WESTBROOK — More than 200 people turned out for a rally in Riverbank Park on Wednesday night to support a more civil discourse in politics and applaud Democratic state Rep. Drew Gattine of Westbrook after the profane and threatening voice mail he received from Gov. Paul LePage last week.

City officials said the “rally for decency” was organized to promote civility in public debate and denounce the crude language LePage directed at Gattine.

In addition to several state legislators, the rally drew local faith leaders, Westbrook’s mayor and the chairman of the city’s School Committee. Gattine, who represents the city in the Legislature, was among those who spoke to the crowd. They cheered and shook his hand after the rally ended.

“We are at the point now where the person who is the chief executive officer is not in a position, is not ready and capable or fit, to do this job,” Gattine told the rally. “Nobody with any humanity, who cares about people, likes to see what is happening with this governor.”

Gattine thanked the crowd, adding, “I have never felt so loved, appreciated and supported as I have in the last week.”

Gattine said that the governor apologized to him during a 10-minute meeting in the State House on Wednesday morning. But Gattine also told people at the rally that he believes Le- Page should resign and seek help.

Reporters pressed him for more details about his meeting with LePage after the rally, but Gattine would say only that he is concerned that LePage will have more angry outbursts like the one that drew national attention last week.

Bonny Rodden, president of the Maine Council of Churches, told the rally that the governor’s remarks directed at Gattine were “unconscionable.”

“The governor’s remarks have reverberated across our nation and have embarrassed our residents,” Rodden said. “We pray for him and for the people who have been hurt by his actions and his words.”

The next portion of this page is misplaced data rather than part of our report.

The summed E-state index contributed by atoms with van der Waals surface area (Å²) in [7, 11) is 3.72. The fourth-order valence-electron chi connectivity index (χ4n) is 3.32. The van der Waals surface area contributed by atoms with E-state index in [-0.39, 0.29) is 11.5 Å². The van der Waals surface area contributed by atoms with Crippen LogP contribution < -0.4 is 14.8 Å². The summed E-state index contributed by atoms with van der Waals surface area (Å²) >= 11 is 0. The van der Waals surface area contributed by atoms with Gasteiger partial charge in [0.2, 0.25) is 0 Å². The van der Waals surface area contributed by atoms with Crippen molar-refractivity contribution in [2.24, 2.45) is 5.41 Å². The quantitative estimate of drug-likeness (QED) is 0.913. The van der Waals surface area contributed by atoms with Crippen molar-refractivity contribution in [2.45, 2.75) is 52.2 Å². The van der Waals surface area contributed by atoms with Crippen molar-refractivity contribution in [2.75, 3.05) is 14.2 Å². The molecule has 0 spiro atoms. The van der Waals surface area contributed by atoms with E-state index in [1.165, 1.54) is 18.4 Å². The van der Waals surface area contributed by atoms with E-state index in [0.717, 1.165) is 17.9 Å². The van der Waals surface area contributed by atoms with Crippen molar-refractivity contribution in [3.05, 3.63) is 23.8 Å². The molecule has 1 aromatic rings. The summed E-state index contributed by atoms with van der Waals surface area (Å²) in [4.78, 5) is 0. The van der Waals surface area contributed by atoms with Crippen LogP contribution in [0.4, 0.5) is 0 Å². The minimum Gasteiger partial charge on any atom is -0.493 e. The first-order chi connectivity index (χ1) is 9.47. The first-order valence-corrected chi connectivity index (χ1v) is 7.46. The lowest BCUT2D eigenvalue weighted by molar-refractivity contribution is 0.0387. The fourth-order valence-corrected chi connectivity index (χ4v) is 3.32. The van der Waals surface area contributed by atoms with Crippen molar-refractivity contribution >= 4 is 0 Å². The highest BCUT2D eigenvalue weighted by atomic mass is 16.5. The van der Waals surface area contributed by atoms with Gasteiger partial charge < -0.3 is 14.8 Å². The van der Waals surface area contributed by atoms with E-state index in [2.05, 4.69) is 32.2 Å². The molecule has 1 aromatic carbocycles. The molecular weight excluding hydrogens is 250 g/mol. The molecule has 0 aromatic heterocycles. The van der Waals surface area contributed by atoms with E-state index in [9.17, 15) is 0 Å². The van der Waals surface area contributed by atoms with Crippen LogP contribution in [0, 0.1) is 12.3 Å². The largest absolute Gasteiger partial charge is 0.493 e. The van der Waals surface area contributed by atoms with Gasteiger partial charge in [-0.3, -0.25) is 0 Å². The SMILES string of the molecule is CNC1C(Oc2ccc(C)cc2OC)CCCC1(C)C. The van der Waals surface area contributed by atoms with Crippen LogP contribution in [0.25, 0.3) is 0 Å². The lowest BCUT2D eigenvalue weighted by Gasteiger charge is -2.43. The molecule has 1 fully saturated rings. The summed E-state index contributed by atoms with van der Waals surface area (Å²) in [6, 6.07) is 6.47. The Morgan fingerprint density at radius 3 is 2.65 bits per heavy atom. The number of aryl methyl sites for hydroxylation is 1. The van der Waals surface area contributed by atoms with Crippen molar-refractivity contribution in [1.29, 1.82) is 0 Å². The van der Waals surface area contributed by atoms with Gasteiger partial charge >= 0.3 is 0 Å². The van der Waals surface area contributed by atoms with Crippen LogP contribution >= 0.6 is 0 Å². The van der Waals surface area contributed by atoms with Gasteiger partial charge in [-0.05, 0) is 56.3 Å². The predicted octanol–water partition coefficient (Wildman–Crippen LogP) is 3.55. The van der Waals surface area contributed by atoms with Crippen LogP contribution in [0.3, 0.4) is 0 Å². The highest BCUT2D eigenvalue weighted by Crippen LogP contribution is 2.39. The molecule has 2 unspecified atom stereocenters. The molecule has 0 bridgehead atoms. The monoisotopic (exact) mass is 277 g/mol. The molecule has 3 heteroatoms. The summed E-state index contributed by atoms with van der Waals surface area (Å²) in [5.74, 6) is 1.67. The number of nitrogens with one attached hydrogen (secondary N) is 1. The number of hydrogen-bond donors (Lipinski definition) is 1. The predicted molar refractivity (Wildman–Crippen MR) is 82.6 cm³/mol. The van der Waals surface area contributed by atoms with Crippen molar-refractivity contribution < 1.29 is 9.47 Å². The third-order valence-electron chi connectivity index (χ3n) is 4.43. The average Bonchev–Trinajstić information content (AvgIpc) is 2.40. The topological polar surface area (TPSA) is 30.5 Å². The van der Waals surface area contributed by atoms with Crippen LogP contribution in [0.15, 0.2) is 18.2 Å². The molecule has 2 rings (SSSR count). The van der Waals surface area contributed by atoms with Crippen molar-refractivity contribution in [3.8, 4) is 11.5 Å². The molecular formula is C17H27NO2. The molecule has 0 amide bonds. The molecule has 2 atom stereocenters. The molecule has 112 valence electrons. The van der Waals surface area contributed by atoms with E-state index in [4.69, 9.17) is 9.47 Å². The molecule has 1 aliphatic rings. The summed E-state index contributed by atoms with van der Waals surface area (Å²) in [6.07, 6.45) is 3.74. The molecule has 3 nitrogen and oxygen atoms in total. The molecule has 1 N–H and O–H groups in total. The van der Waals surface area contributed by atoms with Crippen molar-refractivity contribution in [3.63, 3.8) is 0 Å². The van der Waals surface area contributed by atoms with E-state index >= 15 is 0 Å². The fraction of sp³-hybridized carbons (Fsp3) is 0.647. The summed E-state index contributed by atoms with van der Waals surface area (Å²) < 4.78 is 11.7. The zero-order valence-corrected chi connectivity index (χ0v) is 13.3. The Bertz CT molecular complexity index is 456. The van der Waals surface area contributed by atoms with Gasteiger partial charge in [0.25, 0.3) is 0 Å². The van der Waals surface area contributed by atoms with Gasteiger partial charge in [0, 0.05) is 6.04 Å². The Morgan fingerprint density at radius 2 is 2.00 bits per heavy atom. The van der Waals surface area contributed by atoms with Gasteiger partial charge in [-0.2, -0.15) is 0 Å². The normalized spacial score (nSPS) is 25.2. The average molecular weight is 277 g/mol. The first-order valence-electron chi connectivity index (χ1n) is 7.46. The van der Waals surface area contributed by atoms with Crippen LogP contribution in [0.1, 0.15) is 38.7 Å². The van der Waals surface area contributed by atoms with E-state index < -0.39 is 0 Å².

Rodden said the Maine Council of Churches was not going to suggest what steps the governor should take next, but she said we would “ask that he step toward civility.”

She said the Council of Churches has even sought the advice from former Maine Sen. George Mitchell, asking for guidance on how state politicians can strive for greater civility. Mitchell, who helped broker peace in Northern Ireland, has agreed to speak Oct. 20 at a breakfast in Waterville – where LePage once served as mayor. Rodden said Mitchell’s forum will be called, “From Mudslinging to Mutual Respect.”

Rodden also challenged Le- Page to sign the council’s “Covenant for Civil Discourse,” a six-point document outlining behavior befitting candidates for state and national level public office in Maine.

LePage said Wednesday that he will seek “spiritual counseling,” but also said he does not plan to resign, a move that many people called for at the rally.

Westbrook Mayor Colleen Hilton said the hostile rhetoric coming out of Augusta for the past six years has been “almost unbearable” to hear. Hilton said the voice of “hatred” needs to be drowned out by more moderate voices.

“We need to speak up and be heard. We need to keep showing up and sending positive messages,” Hilton said.

The rally was held on the same night LePage had planned to have one of his town hall meetings at the My Place Teen Center in Westbrook. The meeting was canceled, with board members saying the building was not large enough to accommodate the crowd that was expected to attend. On Wednesday night, city officials asked people at the rally to make donations to the teen center.

Kelley McDaniel of Portland came to the Westbrook rally with a sign that read, “Missing. The Better Angels of Our Nature. If Found, Please Return to Maine’s Republican Party.”

McDaniel said she became disturbed after listening to the message LePage left on Gattine’s voice mail.

“I grew up in a Franco-American family, and if I ever said anything like that my memere would have washed my mouth out with soap,” said McDaniel, who grew up in Lewiston – LePage’s hometown.

McDaniel said she is not satisfied with LePage’s apology and said she would be comfortable if Senate President Mike Thibodeau of Winterport were to succeed LePage. McDaniel said the transfer of power would be fair since Thibodeau, like LePage, is a Republican.

Other speakers at the rally included Westbrook City Council President Brendan Rielly, School Committee Chair Jim Violette and Larry Strondak, pastor of Eastpoint Christian Church.

Rielly said he was asked by someone if Wednesday’s rally would make a difference. Rielly said, “We have already made a difference.”

“Our children are out there (in the park) watching us,” he said. “The model of behavior that we’ve seen coming out of Augusta is not what we want our children to see.”